By David Fong
CINCINNATI — It was never Holly (Rhoades) Saylor’s intention to smash through barriers, break new ground, destroy stereotypes or do what few had ever done before … or since.
All Saylor wanted to do was play the sports she loved.
While doing the latter as good or better than any athlete in Troy High School history, however, Saylor was able to accomplish all of the former.
“I guess I had the advantage of being a little naive at the time; I really didn’t pay too much attention to some of the things that were going on around me,” said Saylor, a 1987 Troy graduate. “I really just wanted to play. To me, it really wasn’t a big deal when I made varsity in three sports as a freshman. I didn’t really think of it as me playing on varsity against older girls. I was just doing something I loved.
“When I played baseball with the boys through seventh grade, that wasn’t a big deal to me, either. I was definitely a crowd favorite, but I don’t think I realized that at the time, either. I knew all the parents cheered louder for me and would congratulated me after the games and I realize that looking back on it now. But at the time, I was pretty oblivious to that … I just loved to play.”
Saylor — who did play baseball in Troy through seventh grade in the late 1970s and early 1980s, something almost unheard of at the time — would go on to become one of the most versatile athletes in Troy High School history. She earned 12 varsity letters — four each in soccer, basketball and softball — during her career, something only a handful of athletes, male or female, have ever done in Troy history.
All of her accomplishments have earned Saylor a spot in the Trojan Athletic Hall of Fame Class of 2016. This year’s class will be honored prior to the Troy football team’s Friday home opener against Trotwood-Madison, then again at a Saturday banquet to take place at the Crystal Room in Troy.
She’ll be joined in this year’s class by Harold “Corky” Valentine (class of 1948, baseball, basketball and football), Kees Scarff (class of 1963, football, baseball and basketball), Mark Elliott (class of 1968, baseball) and Julia Reel Niles (class of 1992, basketball).
Rhoades said she’s always had a love of sports, which she credits to growing up in the same house with three brothers, all of whom were close to her in age.
“I grew up with three brothers in a neighborhood full of boys,” she said. “I think we had a popular house to congregate at, because with four kids, you already had half a baseball team. There was always a baseball game or a soccer game or whatever going on. We grew up in an age where that’s what kids did — they went outside and played and figured it out. Playing sports it just what we did. I think that’s why sports came somewhat easy to me.”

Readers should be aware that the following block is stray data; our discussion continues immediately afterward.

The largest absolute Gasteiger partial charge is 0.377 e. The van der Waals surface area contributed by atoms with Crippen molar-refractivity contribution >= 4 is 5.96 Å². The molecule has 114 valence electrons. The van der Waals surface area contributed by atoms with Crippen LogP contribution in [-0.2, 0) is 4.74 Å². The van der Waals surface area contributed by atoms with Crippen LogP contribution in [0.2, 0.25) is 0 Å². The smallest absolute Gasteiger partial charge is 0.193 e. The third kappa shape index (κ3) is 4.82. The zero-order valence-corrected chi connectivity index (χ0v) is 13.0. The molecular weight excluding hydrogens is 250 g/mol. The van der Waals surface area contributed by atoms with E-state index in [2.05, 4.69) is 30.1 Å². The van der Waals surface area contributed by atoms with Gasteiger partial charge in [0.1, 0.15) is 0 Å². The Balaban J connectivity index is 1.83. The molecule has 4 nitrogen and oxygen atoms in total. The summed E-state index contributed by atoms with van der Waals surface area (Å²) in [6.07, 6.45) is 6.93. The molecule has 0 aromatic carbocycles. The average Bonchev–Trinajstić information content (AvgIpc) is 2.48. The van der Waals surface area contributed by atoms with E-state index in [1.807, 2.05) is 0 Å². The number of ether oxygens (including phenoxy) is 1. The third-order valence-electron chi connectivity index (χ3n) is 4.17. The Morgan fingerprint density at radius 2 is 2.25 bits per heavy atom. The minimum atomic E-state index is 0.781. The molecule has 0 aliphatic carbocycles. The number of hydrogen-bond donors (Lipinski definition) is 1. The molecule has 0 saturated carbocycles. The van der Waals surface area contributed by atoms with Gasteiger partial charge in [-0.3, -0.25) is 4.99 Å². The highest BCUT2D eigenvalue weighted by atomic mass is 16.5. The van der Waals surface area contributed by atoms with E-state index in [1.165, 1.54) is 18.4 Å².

It certainly showed when she got to Troy High School.
In soccer, she was a four-time All-Greater Miami Valley Conference selection, a team captain her junior and senior years, an all-area selection as a junior and senior and an All-Ohio award winner as a senior. In basketball, she earned All-GMVC honors and was a team captain her junior and senior years. In softball, she was a four-time All-GMVC selection.
Following her high school career, Saylor would go on to play soccer at the University of Cincinnati — but always held a spot in her heart for all the sports she played.
“Soccer was probably my favorite sport, but I really did love all three,” she said. “The great thing about playing three sports was that by the time one season was over, you were ready to move on to the next one. Soccer was my first love, but I loved playing basketball in the hot gym and running suicides and then walking outside and feeling that cold blast of air hit you in the face.
“I loved playing softball because I had more of my friends play softball and we had a coach (Bob Barrett) who was hilarious and fun. Here’s a funny story — I almost didn’t play softball because I thought everything was underhand. I had played baseball so long that I thought whenever you threw a softball, it had to be underhand.”
In the age of sports specialization — in which high school athletes focus on one or two sports — there’s a chance another athlete with Saylor’s versatility won’t come along anytime soon. The trend toward sports specialization is one that bothers Saylor, whose husband played football at UC and whose three daughters are all involved in different sports.
“Absolutely, 100 percent; I hate it,” she said. “I hate it when kids are forced to choose — especially if they are forced to choose a sport at a young age before they get to high school. In high school, I can understand it, but I don’t like it when kids are forced to choose a sport. I loved being able to play three sports.”
Which she did as good — or better — than just about anyone before or since.
Contact David Fong at firstname.lastname@example.org; follow him on Twitter @thefong
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